INCOME TAX KNOW-HOW FOR NON-ACCOUNTANTS
The yearly income tax deadline is fast approaching and you must remember that leaving everything to your accountant does not exempt you from criminal and civil liabilities. Ignorance of the law is no excuse, so before signing your income tax forms, it is your responsibility to understand if it is correctly done so that you will not be charged with violations.
The Bureau of Internal Revenue (BIR) is now very aggressive in trying to reach its revenue targets so you must have a basic understanding of the correct way of paying your income tax in case you are selected for auditing. Unlike popular misconception, you do not need to be an accounting graduate to learn many important matters regarding income taxation. Just the same, knowing the basics about taxation is very helpful. Here are a few of the important things you must learn:
The types of income tax. There are many types of income tax. It is important to know these because of the differences in tax rates. They are also paid at different points in time. You must know what types of income taxes you must pay and when you should pay them.
Individual and corporate income tax. There are many differences in the way income taxes are computed between individuals and corporations. It is crucial that you know the fundamental regulation governing the type of tax. Note that it is possible to pay tax twice on the same income since the corporation is treated as a different entity.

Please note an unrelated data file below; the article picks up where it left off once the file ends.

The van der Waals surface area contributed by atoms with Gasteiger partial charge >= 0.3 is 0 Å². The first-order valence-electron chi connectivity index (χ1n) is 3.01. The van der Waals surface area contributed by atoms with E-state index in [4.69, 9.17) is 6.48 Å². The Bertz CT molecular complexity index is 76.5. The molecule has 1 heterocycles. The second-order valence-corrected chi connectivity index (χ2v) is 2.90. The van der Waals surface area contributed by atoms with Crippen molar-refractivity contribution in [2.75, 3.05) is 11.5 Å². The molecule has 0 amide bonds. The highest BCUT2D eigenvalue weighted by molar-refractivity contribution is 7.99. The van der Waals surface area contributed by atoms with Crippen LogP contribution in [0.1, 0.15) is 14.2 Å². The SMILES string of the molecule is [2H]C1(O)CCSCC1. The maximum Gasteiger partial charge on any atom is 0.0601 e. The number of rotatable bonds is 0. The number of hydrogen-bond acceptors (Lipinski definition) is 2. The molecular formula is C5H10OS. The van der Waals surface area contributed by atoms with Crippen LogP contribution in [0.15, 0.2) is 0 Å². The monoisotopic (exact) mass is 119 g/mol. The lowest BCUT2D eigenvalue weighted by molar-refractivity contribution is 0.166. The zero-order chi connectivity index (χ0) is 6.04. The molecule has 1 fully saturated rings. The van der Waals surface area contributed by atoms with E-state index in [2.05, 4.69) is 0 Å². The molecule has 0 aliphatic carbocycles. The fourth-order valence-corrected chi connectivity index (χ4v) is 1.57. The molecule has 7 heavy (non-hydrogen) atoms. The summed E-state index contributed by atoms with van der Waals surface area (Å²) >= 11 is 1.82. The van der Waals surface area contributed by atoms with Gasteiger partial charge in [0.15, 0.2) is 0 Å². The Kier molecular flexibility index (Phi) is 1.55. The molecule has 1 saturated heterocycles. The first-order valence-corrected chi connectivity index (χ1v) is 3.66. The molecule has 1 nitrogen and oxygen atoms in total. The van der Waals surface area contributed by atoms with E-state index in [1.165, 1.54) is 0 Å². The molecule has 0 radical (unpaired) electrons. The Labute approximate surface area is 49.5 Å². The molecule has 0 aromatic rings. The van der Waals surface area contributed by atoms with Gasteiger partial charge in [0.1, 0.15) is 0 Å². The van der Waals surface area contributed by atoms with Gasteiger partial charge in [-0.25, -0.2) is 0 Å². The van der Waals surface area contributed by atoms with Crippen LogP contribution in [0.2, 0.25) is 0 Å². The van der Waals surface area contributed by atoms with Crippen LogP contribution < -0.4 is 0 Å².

Deductions on income tax. This is where a lot of problems arise. The BIR is very strict in allowing deductions. Having sufficient documentation of expenses is critical. Know when to ask for an official receipt and when to ask for an invoice. The correctness and completeness of filling up of the documentation is important so that it would not become void. There are also limits to certain types of expenses.
Optional standard deduction. This may be the best option for many service-oriented businesses or professions who have few purchases. Choosing optional standard deduction (if applicable) means you can assume that your expenses are just 40 percent of your gross sales or gross receipts if you are an individual, or 40 percent of your gross income, if you are a corporation. You should compute to see if this is more advantageous for your situation instead of itemizing your expenses which can be very tedious.
Representation expense. Even if the expense is part of and necessary to the business, the BIR does not allow deductions for representation expense beyond a certain percentage. The amount of this percentage depends on the nature of your business.
Your income tax is too important a matter to be left solely at the discretion of your Accountant. Since it is you who would be most harmed in case of problems, it is best for you to know as much as you can about the subject.
Source: BusinessCoach PH
Very informative & helpful. Thanks!
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Edgar Navarro Picache, CPA is a financial executive with 20+ years of practical experience in a variety of leadership positions in public accounting and private industry.
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